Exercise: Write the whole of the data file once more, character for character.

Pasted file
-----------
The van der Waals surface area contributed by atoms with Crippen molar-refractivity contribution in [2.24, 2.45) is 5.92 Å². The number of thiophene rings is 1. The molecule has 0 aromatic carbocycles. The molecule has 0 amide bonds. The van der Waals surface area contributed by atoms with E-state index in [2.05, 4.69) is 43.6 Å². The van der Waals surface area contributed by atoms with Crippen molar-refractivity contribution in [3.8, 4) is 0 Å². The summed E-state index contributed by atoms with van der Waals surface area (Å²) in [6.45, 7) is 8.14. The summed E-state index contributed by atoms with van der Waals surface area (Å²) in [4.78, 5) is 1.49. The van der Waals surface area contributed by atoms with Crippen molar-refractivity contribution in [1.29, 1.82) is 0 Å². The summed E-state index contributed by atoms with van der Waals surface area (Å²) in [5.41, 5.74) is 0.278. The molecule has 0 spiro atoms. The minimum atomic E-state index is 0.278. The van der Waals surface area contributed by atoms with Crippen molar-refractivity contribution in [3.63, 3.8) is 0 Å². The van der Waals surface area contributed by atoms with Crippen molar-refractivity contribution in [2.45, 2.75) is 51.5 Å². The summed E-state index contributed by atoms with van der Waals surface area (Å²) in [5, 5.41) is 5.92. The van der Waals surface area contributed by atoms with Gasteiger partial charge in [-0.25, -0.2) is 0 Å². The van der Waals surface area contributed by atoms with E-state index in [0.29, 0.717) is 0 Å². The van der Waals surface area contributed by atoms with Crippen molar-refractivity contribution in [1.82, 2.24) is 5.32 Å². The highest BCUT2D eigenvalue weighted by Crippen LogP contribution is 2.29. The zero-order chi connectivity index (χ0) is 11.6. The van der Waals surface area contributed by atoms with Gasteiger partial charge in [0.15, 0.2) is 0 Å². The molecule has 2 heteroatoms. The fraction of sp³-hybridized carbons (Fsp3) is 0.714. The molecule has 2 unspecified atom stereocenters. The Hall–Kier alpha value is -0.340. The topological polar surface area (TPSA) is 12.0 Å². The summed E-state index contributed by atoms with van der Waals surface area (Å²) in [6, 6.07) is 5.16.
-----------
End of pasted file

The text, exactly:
The van der Waals surface area contributed by atoms with Crippen molar-refractivity contribution in [2.24, 2.45) is 5.92 Å². The number of thiophene rings is 1. The molecule has 0 aromatic carbocycles. The molecule has 0 amide bonds. The van der Waals surface area contributed by atoms with E-state index in [2.05, 4.69) is 43.6 Å². The van der Waals surface area contributed by atoms with Crippen molar-refractivity contribution in [3.8, 4) is 0 Å². The summed E-state index contributed by atoms with van der Waals surface area (Å²) in [6.45, 7) is 8.14. The summed E-state index contributed by atoms with van der Waals surface area (Å²) in [4.78, 5) is 1.49. The van der Waals surface area contributed by atoms with Crippen molar-refractivity contribution in [1.29, 1.82) is 0 Å². The summed E-state index contributed by atoms with van der Waals surface area (Å²) in [5.41, 5.74) is 0.278. The molecule has 0 spiro atoms. The minimum atomic E-state index is 0.278. The van der Waals surface area contributed by atoms with Crippen molar-refractivity contribution in [3.63, 3.8) is 0 Å². The van der Waals surface area contributed by atoms with Crippen molar-refractivity contribution in [2.45, 2.75) is 51.5 Å². The summed E-state index contributed by atoms with van der Waals surface area (Å²) in [5, 5.41) is 5.92. The van der Waals surface area contributed by atoms with Gasteiger partial charge in [-0.25, -0.2) is 0 Å². The van der Waals surface area contributed by atoms with E-state index in [0.29, 0.717) is 0 Å². The van der Waals surface area contributed by atoms with Crippen molar-refractivity contribution in [1.82, 2.24) is 5.32 Å². The highest BCUT2D eigenvalue weighted by Crippen LogP contribution is 2.29. The zero-order chi connectivity index (χ0) is 11.6. The van der Waals surface area contributed by atoms with Gasteiger partial charge in [0.15, 0.2) is 0 Å². The molecule has 2 heteroatoms. The fraction of sp³-hybridized carbons (Fsp3) is 0.714. The molecule has 2 unspecified atom stereocenters. The Hall–Kier alpha value is -0.340. The topological polar surface area (TPSA) is 12.0 Å². The summed E-state index contributed by atoms with van der Waals surface area (Å²) in [6, 6.07) is 5.16.